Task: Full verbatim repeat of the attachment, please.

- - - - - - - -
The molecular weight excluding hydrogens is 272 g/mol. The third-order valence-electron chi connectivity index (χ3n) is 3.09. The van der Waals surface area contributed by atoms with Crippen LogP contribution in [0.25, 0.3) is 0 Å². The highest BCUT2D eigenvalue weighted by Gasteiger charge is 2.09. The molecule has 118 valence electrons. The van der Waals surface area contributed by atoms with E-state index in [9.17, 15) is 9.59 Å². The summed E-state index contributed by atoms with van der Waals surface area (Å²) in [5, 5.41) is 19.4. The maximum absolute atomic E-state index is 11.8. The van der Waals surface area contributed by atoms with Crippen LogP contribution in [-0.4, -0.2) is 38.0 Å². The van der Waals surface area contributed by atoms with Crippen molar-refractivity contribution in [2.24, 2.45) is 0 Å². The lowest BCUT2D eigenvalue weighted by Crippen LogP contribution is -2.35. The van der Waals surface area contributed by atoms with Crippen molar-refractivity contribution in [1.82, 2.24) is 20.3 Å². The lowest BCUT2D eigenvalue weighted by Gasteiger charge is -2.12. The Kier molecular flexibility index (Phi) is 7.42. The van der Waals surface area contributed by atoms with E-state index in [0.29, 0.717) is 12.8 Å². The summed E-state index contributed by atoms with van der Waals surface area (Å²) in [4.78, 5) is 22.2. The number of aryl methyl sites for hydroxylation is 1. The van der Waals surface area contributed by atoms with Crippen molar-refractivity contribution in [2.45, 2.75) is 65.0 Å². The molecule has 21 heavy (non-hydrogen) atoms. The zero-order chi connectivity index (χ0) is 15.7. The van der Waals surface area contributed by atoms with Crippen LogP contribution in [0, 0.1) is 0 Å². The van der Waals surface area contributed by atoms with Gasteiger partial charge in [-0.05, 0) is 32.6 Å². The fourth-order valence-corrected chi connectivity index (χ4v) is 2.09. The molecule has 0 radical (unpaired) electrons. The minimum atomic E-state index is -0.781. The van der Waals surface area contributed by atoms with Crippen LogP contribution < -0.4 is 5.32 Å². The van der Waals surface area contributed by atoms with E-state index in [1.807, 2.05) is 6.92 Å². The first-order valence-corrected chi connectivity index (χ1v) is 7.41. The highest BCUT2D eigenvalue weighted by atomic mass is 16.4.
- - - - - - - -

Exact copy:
The molecular weight excluding hydrogens is 272 g/mol. The third-order valence-electron chi connectivity index (χ3n) is 3.09. The van der Waals surface area contributed by atoms with Crippen LogP contribution in [0.25, 0.3) is 0 Å². The highest BCUT2D eigenvalue weighted by Gasteiger charge is 2.09. The molecule has 118 valence electrons. The van der Waals surface area contributed by atoms with E-state index in [9.17, 15) is 9.59 Å². The summed E-state index contributed by atoms with van der Waals surface area (Å²) in [5, 5.41) is 19.4. The maximum absolute atomic E-state index is 11.8. The van der Waals surface area contributed by atoms with Crippen LogP contribution in [-0.4, -0.2) is 38.0 Å². The van der Waals surface area contributed by atoms with Crippen molar-refractivity contribution in [2.24, 2.45) is 0 Å². The lowest BCUT2D eigenvalue weighted by Crippen LogP contribution is -2.35. The van der Waals surface area contributed by atoms with Crippen molar-refractivity contribution in [1.82, 2.24) is 20.3 Å². The lowest BCUT2D eigenvalue weighted by Gasteiger charge is -2.12. The Kier molecular flexibility index (Phi) is 7.42. The van der Waals surface area contributed by atoms with E-state index in [0.29, 0.717) is 12.8 Å². The summed E-state index contributed by atoms with van der Waals surface area (Å²) in [4.78, 5) is 22.2. The number of aryl methyl sites for hydroxylation is 1. The van der Waals surface area contributed by atoms with Crippen molar-refractivity contribution in [2.45, 2.75) is 65.0 Å². The molecule has 21 heavy (non-hydrogen) atoms. The zero-order chi connectivity index (χ0) is 15.7. The van der Waals surface area contributed by atoms with Crippen LogP contribution in [0, 0.1) is 0 Å². The van der Waals surface area contributed by atoms with Gasteiger partial charge in [-0.05, 0) is 32.6 Å². The fourth-order valence-corrected chi connectivity index (χ4v) is 2.09. The molecule has 0 radical (unpaired) electrons. The minimum atomic E-state index is -0.781. The van der Waals surface area contributed by atoms with Crippen LogP contribution < -0.4 is 5.32 Å². The van der Waals surface area contributed by atoms with E-state index in [1.807, 2.05) is 6.92 Å². The first-order valence-corrected chi connectivity index (χ1v) is 7.41. The highest BCUT2D eigenvalue weighted by atomic mass is 16.4.